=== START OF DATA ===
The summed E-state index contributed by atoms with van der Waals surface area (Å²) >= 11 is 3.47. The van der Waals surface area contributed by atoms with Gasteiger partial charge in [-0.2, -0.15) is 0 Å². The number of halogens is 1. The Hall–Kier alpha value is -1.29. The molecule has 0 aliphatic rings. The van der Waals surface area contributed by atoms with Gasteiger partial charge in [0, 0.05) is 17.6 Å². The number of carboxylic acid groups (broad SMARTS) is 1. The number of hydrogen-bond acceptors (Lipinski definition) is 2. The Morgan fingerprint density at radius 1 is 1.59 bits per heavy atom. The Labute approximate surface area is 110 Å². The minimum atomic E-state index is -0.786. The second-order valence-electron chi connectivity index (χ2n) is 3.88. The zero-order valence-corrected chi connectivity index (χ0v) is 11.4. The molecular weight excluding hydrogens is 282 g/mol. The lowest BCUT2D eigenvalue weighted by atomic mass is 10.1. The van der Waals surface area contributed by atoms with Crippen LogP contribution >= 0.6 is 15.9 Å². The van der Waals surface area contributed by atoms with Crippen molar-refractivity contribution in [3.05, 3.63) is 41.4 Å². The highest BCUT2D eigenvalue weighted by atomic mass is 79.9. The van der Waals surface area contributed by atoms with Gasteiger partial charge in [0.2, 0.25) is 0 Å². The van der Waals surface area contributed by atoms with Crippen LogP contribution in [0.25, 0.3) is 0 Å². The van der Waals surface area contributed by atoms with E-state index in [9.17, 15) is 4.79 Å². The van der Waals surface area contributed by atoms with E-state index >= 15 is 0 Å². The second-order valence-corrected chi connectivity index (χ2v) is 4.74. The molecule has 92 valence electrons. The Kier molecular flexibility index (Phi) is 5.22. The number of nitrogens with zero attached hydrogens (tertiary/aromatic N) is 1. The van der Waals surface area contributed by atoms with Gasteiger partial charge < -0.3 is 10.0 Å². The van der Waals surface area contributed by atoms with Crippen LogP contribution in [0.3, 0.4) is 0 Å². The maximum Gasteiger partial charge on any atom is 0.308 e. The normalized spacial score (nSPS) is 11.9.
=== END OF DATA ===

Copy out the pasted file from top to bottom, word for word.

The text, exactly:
The summed E-state index contributed by atoms with van der Waals surface area (Å²) >= 11 is 3.47. The van der Waals surface area contributed by atoms with Gasteiger partial charge in [-0.2, -0.15) is 0 Å². The number of halogens is 1. The Hall–Kier alpha value is -1.29. The molecule has 0 aliphatic rings. The van der Waals surface area contributed by atoms with Gasteiger partial charge in [0, 0.05) is 17.6 Å². The number of carboxylic acid groups (broad SMARTS) is 1. The number of hydrogen-bond acceptors (Lipinski definition) is 2. The Morgan fingerprint density at radius 1 is 1.59 bits per heavy atom. The Labute approximate surface area is 110 Å². The minimum atomic E-state index is -0.786. The second-order valence-electron chi connectivity index (χ2n) is 3.88. The zero-order valence-corrected chi connectivity index (χ0v) is 11.4. The molecular weight excluding hydrogens is 282 g/mol. The lowest BCUT2D eigenvalue weighted by atomic mass is 10.1. The van der Waals surface area contributed by atoms with Crippen LogP contribution >= 0.6 is 15.9 Å². The van der Waals surface area contributed by atoms with Crippen molar-refractivity contribution in [3.05, 3.63) is 41.4 Å². The highest BCUT2D eigenvalue weighted by atomic mass is 79.9. The van der Waals surface area contributed by atoms with Gasteiger partial charge in [0.2, 0.25) is 0 Å². The van der Waals surface area contributed by atoms with Crippen LogP contribution in [0.25, 0.3) is 0 Å². The van der Waals surface area contributed by atoms with E-state index in [9.17, 15) is 4.79 Å². The van der Waals surface area contributed by atoms with E-state index >= 15 is 0 Å². The second-order valence-corrected chi connectivity index (χ2v) is 4.74. The molecule has 92 valence electrons. The Kier molecular flexibility index (Phi) is 5.22. The number of nitrogens with zero attached hydrogens (tertiary/aromatic N) is 1. The van der Waals surface area contributed by atoms with Gasteiger partial charge < -0.3 is 10.0 Å². The van der Waals surface area contributed by atoms with Crippen LogP contribution in [0.3, 0.4) is 0 Å². The maximum Gasteiger partial charge on any atom is 0.308 e. The normalized spacial score (nSPS) is 11.9.